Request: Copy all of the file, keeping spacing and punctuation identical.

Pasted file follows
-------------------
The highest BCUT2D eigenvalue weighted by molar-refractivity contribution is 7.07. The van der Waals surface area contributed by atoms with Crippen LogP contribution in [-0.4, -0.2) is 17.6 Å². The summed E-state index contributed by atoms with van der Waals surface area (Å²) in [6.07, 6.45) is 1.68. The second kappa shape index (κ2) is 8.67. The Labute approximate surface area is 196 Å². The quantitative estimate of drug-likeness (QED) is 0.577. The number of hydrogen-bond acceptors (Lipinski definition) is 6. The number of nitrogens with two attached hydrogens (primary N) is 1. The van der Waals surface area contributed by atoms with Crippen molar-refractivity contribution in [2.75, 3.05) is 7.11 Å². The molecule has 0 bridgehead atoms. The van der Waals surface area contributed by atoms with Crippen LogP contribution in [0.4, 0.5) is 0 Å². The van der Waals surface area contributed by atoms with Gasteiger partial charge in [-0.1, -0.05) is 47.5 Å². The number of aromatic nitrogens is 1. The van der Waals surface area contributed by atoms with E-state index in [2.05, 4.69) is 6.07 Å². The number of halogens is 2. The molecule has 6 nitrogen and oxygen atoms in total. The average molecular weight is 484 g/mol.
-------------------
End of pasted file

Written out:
The highest BCUT2D eigenvalue weighted by molar-refractivity contribution is 7.07. The van der Waals surface area contributed by atoms with Crippen LogP contribution in [-0.4, -0.2) is 17.6 Å². The summed E-state index contributed by atoms with van der Waals surface area (Å²) in [6.07, 6.45) is 1.68. The second kappa shape index (κ2) is 8.67. The Labute approximate surface area is 196 Å². The quantitative estimate of drug-likeness (QED) is 0.577. The number of hydrogen-bond acceptors (Lipinski definition) is 6. The number of nitrogens with two attached hydrogens (primary N) is 1. The van der Waals surface area contributed by atoms with Crippen molar-refractivity contribution in [2.75, 3.05) is 7.11 Å². The molecule has 0 bridgehead atoms. The van der Waals surface area contributed by atoms with Crippen LogP contribution in [0.4, 0.5) is 0 Å². The van der Waals surface area contributed by atoms with Gasteiger partial charge in [-0.1, -0.05) is 47.5 Å². The number of aromatic nitrogens is 1. The van der Waals surface area contributed by atoms with E-state index in [2.05, 4.69) is 6.07 Å². The number of halogens is 2. The molecule has 6 nitrogen and oxygen atoms in total. The average molecular weight is 484 g/mol.